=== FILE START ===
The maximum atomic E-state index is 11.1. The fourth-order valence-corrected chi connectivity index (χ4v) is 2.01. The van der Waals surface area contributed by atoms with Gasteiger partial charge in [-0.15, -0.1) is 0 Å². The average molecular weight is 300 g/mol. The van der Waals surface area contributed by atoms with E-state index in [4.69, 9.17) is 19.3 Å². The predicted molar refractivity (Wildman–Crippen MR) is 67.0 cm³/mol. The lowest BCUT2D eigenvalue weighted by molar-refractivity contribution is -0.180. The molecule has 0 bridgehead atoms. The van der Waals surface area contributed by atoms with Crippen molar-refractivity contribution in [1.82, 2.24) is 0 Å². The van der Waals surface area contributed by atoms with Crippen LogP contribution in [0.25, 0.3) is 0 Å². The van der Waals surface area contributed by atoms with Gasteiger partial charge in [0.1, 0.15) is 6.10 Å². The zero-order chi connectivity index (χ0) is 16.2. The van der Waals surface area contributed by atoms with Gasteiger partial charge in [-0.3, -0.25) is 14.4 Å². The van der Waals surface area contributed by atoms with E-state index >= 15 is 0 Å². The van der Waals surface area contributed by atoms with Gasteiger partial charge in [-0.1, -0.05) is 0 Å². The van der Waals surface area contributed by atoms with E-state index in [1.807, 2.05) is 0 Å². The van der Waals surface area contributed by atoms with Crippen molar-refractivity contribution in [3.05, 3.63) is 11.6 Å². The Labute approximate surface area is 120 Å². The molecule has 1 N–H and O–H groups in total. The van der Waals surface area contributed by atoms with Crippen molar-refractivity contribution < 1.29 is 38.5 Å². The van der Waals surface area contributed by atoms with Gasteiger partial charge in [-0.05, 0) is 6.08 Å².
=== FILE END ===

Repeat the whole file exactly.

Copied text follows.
The maximum atomic E-state index is 11.1. The fourth-order valence-corrected chi connectivity index (χ4v) is 2.01. The van der Waals surface area contributed by atoms with Gasteiger partial charge in [-0.15, -0.1) is 0 Å². The average molecular weight is 300 g/mol. The van der Waals surface area contributed by atoms with E-state index in [4.69, 9.17) is 19.3 Å². The predicted molar refractivity (Wildman–Crippen MR) is 67.0 cm³/mol. The lowest BCUT2D eigenvalue weighted by molar-refractivity contribution is -0.180. The molecule has 0 bridgehead atoms. The van der Waals surface area contributed by atoms with Crippen molar-refractivity contribution in [1.82, 2.24) is 0 Å². The van der Waals surface area contributed by atoms with Crippen LogP contribution in [0.25, 0.3) is 0 Å². The van der Waals surface area contributed by atoms with Gasteiger partial charge in [0.1, 0.15) is 6.10 Å². The zero-order chi connectivity index (χ0) is 16.2. The van der Waals surface area contributed by atoms with Gasteiger partial charge in [-0.3, -0.25) is 14.4 Å². The van der Waals surface area contributed by atoms with E-state index >= 15 is 0 Å². The van der Waals surface area contributed by atoms with Gasteiger partial charge in [-0.1, -0.05) is 0 Å². The van der Waals surface area contributed by atoms with E-state index in [1.807, 2.05) is 0 Å². The van der Waals surface area contributed by atoms with Crippen molar-refractivity contribution in [3.05, 3.63) is 11.6 Å². The Labute approximate surface area is 120 Å². The molecule has 1 N–H and O–H groups in total. The van der Waals surface area contributed by atoms with Crippen molar-refractivity contribution < 1.29 is 38.5 Å². The van der Waals surface area contributed by atoms with Gasteiger partial charge in [-0.05, 0) is 6.08 Å².